All of that is because staking allows you - the simple user - to earn rewards in almost the same way as original big Proof-of-Stake validators, but without setting up and owning machines or solving software and connection issues!

For us, small or medium crypto holders - staking is a good chance to earn extra with cryptocurrencies that we have decided to hold and not to trade for a specific period of time. Imagine, you have decided to earn from your Bitcoins that you have just bought, just by holding them for 10 years, you’re not a day trader, but a long-term crypto “hodler” with no speculative intentions or even knowledge.

In this situation, with staking pool services, you’ll be able to earn the same way, by just holding your Bitcoins and not selling them for 10 years, predicting that the value of Bitcoin will grow, and as an extra, by “lending” those same Bitcoins to the staking pool and earning. 

Specifically, while you stake your crypto coins on exchange pools, you are able to earn a passive interest. It’s like trusting your money with a friend, for a specified amount of time, and then getting back more than you’ve given.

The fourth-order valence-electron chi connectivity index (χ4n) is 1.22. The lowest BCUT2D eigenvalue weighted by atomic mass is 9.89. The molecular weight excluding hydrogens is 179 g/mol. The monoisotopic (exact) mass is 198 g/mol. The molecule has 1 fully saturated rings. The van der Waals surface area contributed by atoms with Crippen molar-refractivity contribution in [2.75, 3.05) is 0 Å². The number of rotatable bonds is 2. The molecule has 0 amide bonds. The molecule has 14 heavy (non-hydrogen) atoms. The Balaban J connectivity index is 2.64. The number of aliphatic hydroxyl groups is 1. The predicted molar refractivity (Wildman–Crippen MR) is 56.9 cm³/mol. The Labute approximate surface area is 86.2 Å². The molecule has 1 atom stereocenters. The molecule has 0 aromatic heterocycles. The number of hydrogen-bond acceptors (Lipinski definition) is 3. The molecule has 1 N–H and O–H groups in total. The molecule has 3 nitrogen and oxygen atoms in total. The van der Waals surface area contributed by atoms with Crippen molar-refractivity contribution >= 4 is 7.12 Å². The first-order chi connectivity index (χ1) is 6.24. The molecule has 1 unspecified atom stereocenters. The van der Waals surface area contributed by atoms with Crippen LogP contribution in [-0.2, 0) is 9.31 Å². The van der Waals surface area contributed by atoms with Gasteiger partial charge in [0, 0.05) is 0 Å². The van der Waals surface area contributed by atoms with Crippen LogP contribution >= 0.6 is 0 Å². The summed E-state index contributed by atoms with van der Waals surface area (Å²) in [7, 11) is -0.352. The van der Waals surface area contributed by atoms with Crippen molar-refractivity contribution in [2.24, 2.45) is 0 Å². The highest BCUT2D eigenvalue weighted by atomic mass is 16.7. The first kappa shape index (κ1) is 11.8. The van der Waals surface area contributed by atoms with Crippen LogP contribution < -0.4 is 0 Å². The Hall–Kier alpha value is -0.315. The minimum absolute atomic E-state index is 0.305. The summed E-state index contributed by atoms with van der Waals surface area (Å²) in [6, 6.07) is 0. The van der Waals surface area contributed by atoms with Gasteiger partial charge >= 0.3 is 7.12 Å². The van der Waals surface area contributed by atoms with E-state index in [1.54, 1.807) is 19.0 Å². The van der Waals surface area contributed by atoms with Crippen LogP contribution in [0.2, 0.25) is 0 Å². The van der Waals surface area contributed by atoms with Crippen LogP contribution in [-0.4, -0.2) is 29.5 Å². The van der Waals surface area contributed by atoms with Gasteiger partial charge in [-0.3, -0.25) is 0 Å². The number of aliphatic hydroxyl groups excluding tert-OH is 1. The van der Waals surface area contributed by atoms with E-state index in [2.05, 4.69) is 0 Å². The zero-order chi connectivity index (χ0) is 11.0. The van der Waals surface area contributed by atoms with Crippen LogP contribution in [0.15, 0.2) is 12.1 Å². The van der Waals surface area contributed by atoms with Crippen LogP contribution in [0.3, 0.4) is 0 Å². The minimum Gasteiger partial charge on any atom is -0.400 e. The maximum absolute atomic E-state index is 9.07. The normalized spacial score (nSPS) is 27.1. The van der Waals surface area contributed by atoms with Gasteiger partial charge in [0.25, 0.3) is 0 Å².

The concept is very popular among smaller or medium crypto enthusiasts, since it involves earning more cryptocurrency, without actually doing anything. You just delegate your coins to an exchanges’ staking pool for a specific period - it may look complicated, but with many exchanges or wallets, all that you need to do is to click a single button, and wait. That’s it!

All other technical parts of the validation process are covered by exchanges or staking pool owners themselves. By attracting your extra funds, exchanges make their staking pool bigger, they get chosen to validate transactions more frequently, and because of a higher probability to be chosen, they earn more, and finally, they share the revenue from these validations with you.